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These are tools we use every day as developers. If you're a Mac-owning web developer, you should consider these apps for your toolkit.

Adobe Shadow - Development tool
Wirelessly connect multiple iOS & Android devices to your computer then synchronously browse, inspect & debug on devices.

ColorSnapper - Color Picker
A global, hotkey accessible color picker for OSX with magnifying loupe. Easily grab hex values for anything.

LiveReload - Development tool
Never hit refresh again. As soon as you save a file, it is preprocessed as needed, and the browser is refreshed.

Patterns - Regular expression editor
Regular expressions made easy with this editor. See matches and replacements in real time while you edit your pattern.

Pixelmator - Image editor
The first solid replacement for Photoshop. Beautifully designed, easy-to-use, fast, and powerful image editing.

TextMate - Text editor
The gold standard for editing code. Syntax highlighting plus extensibility via Bundles makes TextMate the best coding experience on any platform.

Transmit - FTP client
The closest thing you'll ever have to fun in an FTP client. It's elegant, flexible, and easy to use.
"We want people doing white hat search engine optimization (or even no search engine optimization at all) to be free to focus on creating amazing, compelling web sites. As always, we’ll keep our ears open for feedback on ways to iterate and improve our ranking algorithms toward that goal."
–Matt Cutts, head of Google's Webspam tool.

Continue reading on the Official Google Webmaster Central blog.
Our friend and client Joe Reichert at Amlings Cycle told me this anecdote about pricing:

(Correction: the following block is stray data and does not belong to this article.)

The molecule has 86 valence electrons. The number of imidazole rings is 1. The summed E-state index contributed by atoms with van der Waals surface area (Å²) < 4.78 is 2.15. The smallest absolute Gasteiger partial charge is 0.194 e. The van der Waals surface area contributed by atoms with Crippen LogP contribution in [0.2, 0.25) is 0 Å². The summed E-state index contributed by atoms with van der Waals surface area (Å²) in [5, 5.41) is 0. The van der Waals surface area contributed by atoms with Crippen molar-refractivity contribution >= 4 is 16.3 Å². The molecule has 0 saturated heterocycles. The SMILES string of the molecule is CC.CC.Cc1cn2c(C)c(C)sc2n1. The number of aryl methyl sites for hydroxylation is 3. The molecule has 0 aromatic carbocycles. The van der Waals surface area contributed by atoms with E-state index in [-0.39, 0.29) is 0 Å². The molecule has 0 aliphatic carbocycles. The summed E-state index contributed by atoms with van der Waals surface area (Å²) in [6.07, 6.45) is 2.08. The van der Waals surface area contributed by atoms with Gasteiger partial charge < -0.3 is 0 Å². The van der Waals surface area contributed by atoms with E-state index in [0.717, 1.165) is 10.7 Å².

A man comes in to a bike shop with a wobbly wheel, asking if it can be repaired. The bike mechanic looks at the wheel a moment, and then tightens one spoke. The wheel is straight again. "That'll be forty dollars, sir," says the mechanic. Aghast, the customer replies, "Forty dollars? You turned one spoke!" The mechanic replies, "It's $1 for the labor, and $39 for knowing which spoke to turn."



When saving images for the web, we need to strike a balance between file size and quality. For most images, the above settings when used in Adobe Photoshop CS5 will yield excellent quality within minimal file sizes. If you select "optimized" you may get a slightly smaller file size. Resist the temptation. We know that progressive JPEGs (while bigger) will appear to load faster to the user.
What features in Photoshop CS6 matter most to web designers? We downloaded the CS6 beta to find out. In addition to improved performance and a sleek new UI, we found some other gems in the CS6's list of 65 new features.

The new eyedropper shows a sample size popup. We've been using a 3rd party eyedropper in CS5 for this.

Delete a layer effect instead of just disabling it, no more messy layer styles from experimenting.

New document presets for common devices such as iPhone and iPad.

Automatic saving for crash recovery. This alone may be worth the upgrade in potentially saved time.

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CS6 feels like a huge leap forward. It's a far larger improvement than any previous iteration of Photoshop. If you can afford its unchanged price of $699, we strongly recommend it.

You can download the beta from Adobe Labs today.